Vitamins and Supplements May Lead to Earlier Death
People taking vitamins or supplements are more likely to die over a given period than people not taking them, a new study from Finland says, adding weight to recent findings from the U.S. along those lines.
In the new study, researchers gathered data on nearly 1,800 people between the ages of 62 and 74 who were participating in a prospective, population health study of the residents of one town in Finland.
Over a 10-year period, 59 of the 221 people (26.6 percent) taking a vitamin or supplement died, whereas 281 of the 1,553 people (18.1 percent) of the nonusers died.
After the researchers took into account other factors that can affect a person's risk of dying — such as age, gender and smoking — they found that people taking vitamins or supplements were 50 to 70 percent more likely to die over the course of the study than those not taking them, said study researcher Dr. Tomi-Pekka Tuomainen, of the University of Eastern Finland.
The findings are in line with a recent study from University of Minnesota researchers, who looked at 38,000 women who were around age 62 at the study's start, and found a slight increase in mortality among those taking vitamins or supplements. They found, for example, that 40.8 percent of 13,000 women taking a daily multivitamin died over the 19-year study, whereas 39.8 percent of the 10,000 women who hadn't taken a daily multivitamin had died.
Both studies showed an association, not a cause-and-effect link.
The Minnesota study had prompted ideas that supplement users were a "self -selected" group, Tuomainen told MyHealthNewsDaily. It could be that people who take supplements tend to have more health problems than nonusers to start with, or are more likely than nonusers to have close relatives with health problems (which could mean they are at greater risk for developing later problems themselves).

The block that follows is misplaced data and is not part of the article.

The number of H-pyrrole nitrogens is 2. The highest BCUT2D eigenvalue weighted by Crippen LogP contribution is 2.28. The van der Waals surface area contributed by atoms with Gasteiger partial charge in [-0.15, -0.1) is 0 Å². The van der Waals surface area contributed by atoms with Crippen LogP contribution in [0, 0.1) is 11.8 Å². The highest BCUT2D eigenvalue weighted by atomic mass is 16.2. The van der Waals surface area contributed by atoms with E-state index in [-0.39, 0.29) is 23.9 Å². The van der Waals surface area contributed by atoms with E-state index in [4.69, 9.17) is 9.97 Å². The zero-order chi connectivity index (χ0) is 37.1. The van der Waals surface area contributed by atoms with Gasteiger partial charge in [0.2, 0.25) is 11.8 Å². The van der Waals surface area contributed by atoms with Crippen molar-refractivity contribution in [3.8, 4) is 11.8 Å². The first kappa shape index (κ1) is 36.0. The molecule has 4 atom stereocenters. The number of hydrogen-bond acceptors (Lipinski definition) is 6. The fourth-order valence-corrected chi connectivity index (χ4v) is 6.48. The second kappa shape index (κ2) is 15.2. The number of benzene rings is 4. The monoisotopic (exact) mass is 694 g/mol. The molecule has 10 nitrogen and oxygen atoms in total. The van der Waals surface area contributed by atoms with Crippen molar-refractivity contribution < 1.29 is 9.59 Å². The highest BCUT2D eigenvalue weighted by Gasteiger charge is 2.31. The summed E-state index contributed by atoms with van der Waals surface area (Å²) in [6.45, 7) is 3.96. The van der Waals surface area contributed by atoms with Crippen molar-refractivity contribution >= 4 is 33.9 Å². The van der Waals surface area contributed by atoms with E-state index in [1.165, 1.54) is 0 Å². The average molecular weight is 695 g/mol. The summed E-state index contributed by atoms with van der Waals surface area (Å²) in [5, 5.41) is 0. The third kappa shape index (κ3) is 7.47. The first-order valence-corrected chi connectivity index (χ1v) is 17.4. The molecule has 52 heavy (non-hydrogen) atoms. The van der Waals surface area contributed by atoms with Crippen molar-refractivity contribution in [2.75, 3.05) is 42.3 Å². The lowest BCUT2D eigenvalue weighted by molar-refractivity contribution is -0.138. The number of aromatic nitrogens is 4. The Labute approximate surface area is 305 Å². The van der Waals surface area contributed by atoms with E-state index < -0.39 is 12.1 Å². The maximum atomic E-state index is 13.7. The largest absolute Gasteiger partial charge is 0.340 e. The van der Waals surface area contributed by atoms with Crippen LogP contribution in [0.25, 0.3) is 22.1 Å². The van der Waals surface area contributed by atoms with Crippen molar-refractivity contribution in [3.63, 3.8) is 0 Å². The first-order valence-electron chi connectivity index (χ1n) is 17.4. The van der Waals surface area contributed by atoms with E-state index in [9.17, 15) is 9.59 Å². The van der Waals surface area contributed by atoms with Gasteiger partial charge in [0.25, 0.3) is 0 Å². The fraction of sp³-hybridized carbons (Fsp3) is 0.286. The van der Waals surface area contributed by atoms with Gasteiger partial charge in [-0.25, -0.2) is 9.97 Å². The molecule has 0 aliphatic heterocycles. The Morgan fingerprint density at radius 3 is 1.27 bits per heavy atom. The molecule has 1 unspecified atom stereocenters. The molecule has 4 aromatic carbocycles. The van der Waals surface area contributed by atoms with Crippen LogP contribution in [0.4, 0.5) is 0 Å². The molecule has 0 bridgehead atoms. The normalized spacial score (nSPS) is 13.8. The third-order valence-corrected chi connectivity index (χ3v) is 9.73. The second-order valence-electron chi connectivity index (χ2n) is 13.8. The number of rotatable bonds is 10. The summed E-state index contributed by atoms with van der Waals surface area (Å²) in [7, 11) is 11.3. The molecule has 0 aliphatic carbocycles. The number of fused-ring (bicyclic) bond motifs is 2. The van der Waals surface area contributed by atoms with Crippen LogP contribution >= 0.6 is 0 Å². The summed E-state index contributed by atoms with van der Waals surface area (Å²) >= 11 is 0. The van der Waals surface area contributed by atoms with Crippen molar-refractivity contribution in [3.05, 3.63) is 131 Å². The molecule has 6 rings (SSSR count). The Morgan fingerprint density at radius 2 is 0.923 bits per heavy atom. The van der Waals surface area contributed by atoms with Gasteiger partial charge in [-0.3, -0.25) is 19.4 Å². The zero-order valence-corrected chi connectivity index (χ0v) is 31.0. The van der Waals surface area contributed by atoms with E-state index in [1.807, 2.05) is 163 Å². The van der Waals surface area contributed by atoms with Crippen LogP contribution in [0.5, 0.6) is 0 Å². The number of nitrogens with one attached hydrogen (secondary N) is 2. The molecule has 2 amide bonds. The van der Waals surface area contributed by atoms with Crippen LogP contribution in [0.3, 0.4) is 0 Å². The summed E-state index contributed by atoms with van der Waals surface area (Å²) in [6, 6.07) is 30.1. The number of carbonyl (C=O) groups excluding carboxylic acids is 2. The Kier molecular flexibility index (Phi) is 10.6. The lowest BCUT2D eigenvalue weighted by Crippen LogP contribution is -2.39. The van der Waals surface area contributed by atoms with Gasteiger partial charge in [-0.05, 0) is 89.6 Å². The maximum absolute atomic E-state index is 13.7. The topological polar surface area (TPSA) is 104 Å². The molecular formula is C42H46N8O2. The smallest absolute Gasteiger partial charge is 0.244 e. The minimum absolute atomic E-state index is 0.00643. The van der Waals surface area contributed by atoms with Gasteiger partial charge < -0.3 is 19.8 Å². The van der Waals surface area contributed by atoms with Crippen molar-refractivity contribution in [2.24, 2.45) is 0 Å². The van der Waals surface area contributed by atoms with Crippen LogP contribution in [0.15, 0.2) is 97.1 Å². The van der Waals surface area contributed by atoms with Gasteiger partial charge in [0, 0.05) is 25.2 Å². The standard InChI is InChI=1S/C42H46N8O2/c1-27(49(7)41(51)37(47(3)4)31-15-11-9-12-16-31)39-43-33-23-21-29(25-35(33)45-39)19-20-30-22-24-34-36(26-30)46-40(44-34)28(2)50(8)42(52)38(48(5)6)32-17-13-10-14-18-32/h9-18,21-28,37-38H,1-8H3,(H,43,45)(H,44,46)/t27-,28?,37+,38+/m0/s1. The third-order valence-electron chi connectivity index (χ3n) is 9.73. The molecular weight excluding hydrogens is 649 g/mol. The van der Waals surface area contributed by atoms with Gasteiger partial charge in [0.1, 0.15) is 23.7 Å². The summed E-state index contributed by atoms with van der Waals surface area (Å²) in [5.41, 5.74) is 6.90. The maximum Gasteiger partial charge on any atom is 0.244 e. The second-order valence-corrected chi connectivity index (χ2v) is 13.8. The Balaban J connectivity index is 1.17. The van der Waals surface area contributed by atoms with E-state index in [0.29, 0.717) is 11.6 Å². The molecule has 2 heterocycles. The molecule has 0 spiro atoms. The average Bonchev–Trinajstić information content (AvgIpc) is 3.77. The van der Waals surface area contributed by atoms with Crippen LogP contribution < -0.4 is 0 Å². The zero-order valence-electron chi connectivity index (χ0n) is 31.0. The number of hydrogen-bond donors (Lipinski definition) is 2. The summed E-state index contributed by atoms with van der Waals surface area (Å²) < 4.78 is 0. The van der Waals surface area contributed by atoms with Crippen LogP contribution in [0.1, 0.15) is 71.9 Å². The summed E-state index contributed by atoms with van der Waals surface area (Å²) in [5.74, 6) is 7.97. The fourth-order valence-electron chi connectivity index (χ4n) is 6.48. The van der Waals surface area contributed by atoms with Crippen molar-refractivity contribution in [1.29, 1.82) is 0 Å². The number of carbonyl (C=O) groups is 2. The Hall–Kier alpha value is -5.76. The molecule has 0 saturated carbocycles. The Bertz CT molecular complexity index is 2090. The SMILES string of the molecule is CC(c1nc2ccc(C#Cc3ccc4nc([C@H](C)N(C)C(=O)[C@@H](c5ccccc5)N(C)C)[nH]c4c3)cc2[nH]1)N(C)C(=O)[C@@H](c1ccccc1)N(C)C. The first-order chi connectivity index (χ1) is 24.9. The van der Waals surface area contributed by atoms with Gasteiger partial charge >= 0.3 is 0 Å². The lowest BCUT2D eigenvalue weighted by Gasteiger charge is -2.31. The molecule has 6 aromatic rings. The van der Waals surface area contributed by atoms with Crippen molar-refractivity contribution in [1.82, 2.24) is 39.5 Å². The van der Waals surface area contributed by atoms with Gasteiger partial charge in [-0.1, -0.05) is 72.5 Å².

But the new study suggests that those hypotheses may not explain the increased death risk, Tuomainen said. He and his co-authors adjusted their analysis to account for people who reported pre-existing diseases and a family history of the "major killer" diseases, he said.
The adjustment brought down the increased risk of dying seen among the supplement users, but did not make it disappear, he said.
Part of the reason behind the link may be that taking vitamins or supplements that include more iron or copper than the body needs are harmful for health, Tuomainen said. These metals are pro-oxidants, and may trigger the type of stress in the body (oxidative stress) that is associated with chronic diseases, though more work is needed to show this.
The findings are published today (March 12) in the journal Archives of Internal Medicine.
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